Is it because they trust him? That they want to protect him? Or is it because they’re afraid of what they might find if they dig for facts?

The A’s are going to have a lower payroll and they’re going to be much worse than they could’ve been with worse players than they had because of this “strategy” that is played up in the latest piece about Beane.

When does this stop?

When will the true objective reality be examined and cited?

When?

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Teams Are What They Are

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Some would-be “experts” might not want to indulge in a stroll down memory lane, but if you look at clubs before the season and in April and May, you’ll see such teams like the Orioles, Royals, Nationals and Mariners who were playing over their heads and eventually fell back into what they are.

Other clubs have talent but excuses for their failures. The Athletics, Dodgers, White Sox and Rockies can be reasonably placed into this category. Without going into detail, you can look at a team like the A’s—who were overrated for numerous reasons—and say that the injuries to their pitchers Dallas Braden and Brett Anderson hurt them on the mound; that the slow starts from Josh Willingham and David DeJesus robbed them of an improved offense.

The White Sox have been a dysfunctional train wreck for whom GM Kenny Williams is about to hit the trapdoor to send his players—en masse—into his James Bond villain style trap of crocodiles with laser beams attached to their heads.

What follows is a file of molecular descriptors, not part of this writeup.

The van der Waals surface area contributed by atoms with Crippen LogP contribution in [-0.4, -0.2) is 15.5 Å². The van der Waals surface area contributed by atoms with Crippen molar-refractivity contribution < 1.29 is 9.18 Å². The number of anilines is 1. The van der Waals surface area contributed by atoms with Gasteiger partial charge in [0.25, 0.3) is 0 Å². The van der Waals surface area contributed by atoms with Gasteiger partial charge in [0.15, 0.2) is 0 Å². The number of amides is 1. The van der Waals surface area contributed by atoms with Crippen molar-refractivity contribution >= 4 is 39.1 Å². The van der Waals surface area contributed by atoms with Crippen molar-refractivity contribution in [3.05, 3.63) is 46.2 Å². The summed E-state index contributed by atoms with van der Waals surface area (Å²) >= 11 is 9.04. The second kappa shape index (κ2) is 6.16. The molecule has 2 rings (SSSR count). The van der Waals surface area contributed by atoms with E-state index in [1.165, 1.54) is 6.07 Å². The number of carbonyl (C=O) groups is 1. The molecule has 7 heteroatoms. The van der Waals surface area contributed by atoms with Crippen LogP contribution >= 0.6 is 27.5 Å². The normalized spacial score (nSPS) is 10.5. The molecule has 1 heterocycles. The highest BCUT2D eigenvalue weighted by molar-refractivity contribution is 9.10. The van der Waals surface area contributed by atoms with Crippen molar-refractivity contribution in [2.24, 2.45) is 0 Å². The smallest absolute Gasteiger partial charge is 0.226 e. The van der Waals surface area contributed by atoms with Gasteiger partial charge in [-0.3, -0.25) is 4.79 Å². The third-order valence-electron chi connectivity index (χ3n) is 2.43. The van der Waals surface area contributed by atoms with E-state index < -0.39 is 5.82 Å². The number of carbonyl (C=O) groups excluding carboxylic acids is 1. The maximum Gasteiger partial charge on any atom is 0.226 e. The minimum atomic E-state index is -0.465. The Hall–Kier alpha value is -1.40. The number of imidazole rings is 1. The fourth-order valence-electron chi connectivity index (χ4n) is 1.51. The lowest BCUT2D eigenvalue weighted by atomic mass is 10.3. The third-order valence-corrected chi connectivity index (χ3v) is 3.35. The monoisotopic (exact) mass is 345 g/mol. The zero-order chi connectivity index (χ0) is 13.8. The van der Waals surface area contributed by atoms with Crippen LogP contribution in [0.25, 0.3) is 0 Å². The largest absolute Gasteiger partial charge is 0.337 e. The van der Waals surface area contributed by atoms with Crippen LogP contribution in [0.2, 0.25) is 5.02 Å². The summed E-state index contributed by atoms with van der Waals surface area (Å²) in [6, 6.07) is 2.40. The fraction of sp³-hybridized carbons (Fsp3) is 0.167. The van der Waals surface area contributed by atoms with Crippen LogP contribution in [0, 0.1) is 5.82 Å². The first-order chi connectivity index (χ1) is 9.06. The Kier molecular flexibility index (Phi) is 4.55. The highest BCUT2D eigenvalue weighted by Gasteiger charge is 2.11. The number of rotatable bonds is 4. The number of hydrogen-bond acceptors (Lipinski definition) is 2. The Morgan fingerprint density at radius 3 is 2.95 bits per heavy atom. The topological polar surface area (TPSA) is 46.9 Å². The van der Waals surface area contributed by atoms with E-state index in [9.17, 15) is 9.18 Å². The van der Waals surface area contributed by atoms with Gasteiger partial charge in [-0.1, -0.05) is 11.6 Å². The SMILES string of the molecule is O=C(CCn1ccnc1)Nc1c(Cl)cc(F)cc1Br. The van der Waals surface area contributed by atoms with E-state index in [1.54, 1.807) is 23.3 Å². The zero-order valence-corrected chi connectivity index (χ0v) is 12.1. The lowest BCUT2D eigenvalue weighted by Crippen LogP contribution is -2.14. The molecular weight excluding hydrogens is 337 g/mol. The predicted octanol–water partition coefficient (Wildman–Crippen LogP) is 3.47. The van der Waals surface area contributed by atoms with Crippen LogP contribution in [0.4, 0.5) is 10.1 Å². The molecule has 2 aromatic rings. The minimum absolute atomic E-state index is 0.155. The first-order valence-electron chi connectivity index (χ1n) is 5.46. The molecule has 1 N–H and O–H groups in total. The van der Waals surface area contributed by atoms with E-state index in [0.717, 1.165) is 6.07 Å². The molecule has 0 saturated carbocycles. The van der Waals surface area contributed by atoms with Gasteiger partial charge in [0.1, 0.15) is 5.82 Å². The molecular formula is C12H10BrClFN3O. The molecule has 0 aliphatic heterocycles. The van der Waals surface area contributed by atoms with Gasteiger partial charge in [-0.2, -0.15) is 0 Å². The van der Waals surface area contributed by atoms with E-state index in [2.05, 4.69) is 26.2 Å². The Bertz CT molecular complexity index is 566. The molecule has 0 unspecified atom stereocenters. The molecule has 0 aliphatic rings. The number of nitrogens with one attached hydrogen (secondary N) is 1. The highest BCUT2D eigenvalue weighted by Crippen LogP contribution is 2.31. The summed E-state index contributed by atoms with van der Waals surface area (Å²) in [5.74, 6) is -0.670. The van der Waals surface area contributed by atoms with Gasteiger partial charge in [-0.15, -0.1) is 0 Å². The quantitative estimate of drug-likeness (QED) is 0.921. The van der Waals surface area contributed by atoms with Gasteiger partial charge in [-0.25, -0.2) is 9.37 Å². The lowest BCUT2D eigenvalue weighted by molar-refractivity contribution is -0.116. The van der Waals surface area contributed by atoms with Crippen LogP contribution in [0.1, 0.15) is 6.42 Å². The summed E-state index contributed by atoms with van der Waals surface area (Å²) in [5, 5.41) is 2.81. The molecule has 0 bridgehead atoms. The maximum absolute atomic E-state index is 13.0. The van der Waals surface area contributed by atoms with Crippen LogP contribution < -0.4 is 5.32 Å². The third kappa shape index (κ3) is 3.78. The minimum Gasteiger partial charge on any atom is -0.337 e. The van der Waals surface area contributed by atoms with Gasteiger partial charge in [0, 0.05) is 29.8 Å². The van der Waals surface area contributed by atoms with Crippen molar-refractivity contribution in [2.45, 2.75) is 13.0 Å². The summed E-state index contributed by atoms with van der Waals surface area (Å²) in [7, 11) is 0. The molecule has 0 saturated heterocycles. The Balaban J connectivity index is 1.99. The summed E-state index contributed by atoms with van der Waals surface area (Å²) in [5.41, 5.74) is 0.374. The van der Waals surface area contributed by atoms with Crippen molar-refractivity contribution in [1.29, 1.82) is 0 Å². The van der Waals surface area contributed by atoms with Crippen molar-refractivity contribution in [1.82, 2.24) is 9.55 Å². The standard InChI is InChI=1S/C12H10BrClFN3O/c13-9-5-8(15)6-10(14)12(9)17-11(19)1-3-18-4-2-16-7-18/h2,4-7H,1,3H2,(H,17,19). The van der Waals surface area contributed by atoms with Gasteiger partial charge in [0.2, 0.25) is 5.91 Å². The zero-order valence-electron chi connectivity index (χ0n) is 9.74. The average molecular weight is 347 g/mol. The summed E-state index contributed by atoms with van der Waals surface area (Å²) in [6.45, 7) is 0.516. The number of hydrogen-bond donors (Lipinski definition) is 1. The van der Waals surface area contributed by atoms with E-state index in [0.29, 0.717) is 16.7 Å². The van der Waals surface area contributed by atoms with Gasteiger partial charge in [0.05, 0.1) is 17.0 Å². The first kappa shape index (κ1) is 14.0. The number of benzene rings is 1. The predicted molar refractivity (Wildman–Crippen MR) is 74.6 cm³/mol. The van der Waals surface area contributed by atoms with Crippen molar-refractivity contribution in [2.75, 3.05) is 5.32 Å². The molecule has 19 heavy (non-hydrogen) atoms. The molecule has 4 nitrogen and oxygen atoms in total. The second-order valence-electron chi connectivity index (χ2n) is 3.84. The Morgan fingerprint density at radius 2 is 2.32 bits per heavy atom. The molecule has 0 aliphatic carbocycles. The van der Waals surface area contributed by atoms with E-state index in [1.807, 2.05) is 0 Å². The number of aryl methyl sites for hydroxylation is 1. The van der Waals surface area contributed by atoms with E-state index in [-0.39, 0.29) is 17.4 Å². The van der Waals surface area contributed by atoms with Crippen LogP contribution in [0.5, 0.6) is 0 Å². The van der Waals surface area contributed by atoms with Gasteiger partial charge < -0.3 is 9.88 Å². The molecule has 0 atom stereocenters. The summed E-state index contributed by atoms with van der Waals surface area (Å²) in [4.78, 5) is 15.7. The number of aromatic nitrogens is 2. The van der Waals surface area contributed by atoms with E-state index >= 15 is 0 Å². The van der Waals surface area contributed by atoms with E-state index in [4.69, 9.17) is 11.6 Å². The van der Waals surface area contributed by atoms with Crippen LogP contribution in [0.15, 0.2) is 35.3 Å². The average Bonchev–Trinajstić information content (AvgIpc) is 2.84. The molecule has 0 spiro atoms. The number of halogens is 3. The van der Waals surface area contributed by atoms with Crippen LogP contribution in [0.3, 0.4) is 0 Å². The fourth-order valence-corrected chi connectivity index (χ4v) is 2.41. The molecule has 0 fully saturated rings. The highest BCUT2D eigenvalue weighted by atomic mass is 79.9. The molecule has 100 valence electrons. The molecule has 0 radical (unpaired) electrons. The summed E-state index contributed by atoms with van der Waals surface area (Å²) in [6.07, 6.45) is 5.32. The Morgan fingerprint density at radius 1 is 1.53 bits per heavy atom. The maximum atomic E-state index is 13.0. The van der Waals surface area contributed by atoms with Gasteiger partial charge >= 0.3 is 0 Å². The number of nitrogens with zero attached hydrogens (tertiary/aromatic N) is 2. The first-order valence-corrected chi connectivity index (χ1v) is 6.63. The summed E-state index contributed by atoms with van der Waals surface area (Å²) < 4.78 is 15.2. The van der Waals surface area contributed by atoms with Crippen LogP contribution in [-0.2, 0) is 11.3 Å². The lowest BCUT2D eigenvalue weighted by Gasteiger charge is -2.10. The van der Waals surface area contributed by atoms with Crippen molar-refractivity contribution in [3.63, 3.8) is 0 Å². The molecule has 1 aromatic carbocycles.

The Dodgers are mired in (Mc)Court with legal proceedings hovering over them. In fairness, had they stayed healthy, they had a chance to be pretty good. (And I’m not pulling a Francesa and saying that because I picked them; it’s true.)

Certain clubs regularly straddle the line between good and mediocre and they do it on an annual basis; they’re treading the fine line between being deadline buyers and sellers. The Rockies are one such club.

Then there are teams for whom the writing was on the wall if you chose to read it. The concept of the Astros replicating the 2009 Padres and making drastic improvement because of a strong second half the previous season was idiotic.  The Padres had a lot of talent to justify their play; the Astros didn’t. It was a groundless, baseless assertion that came from absolutely nothing other than both playing well for a memorably stretch; there was no context, nothing.